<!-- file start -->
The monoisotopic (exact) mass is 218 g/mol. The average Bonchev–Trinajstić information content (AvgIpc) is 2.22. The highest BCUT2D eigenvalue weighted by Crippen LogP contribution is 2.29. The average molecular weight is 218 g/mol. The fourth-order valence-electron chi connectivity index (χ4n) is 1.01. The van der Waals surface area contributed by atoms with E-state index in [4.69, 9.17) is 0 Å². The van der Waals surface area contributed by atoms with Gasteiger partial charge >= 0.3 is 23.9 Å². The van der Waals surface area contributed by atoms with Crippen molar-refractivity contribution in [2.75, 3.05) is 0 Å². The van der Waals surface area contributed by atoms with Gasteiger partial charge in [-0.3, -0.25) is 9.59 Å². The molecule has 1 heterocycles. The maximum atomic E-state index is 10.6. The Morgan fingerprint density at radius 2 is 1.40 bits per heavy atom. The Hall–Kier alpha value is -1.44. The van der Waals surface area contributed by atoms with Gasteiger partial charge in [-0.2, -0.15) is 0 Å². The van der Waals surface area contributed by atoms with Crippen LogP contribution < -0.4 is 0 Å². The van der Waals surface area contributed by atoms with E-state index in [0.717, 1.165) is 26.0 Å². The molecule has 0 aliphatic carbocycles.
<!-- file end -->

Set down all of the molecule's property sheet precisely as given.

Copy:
The monoisotopic (exact) mass is 218 g/mol. The average Bonchev–Trinajstić information content (AvgIpc) is 2.22. The highest BCUT2D eigenvalue weighted by Crippen LogP contribution is 2.29. The average molecular weight is 218 g/mol. The fourth-order valence-electron chi connectivity index (χ4n) is 1.01. The van der Waals surface area contributed by atoms with E-state index in [4.69, 9.17) is 0 Å². The van der Waals surface area contributed by atoms with Gasteiger partial charge >= 0.3 is 23.9 Å². The van der Waals surface area contributed by atoms with Crippen molar-refractivity contribution in [2.75, 3.05) is 0 Å². The van der Waals surface area contributed by atoms with Gasteiger partial charge in [-0.3, -0.25) is 9.59 Å². The molecule has 1 heterocycles. The maximum atomic E-state index is 10.6. The Morgan fingerprint density at radius 2 is 1.40 bits per heavy atom. The Hall–Kier alpha value is -1.44. The van der Waals surface area contributed by atoms with Gasteiger partial charge in [-0.2, -0.15) is 0 Å². The van der Waals surface area contributed by atoms with Crippen LogP contribution < -0.4 is 0 Å². The van der Waals surface area contributed by atoms with E-state index in [0.717, 1.165) is 26.0 Å². The molecule has 0 aliphatic carbocycles.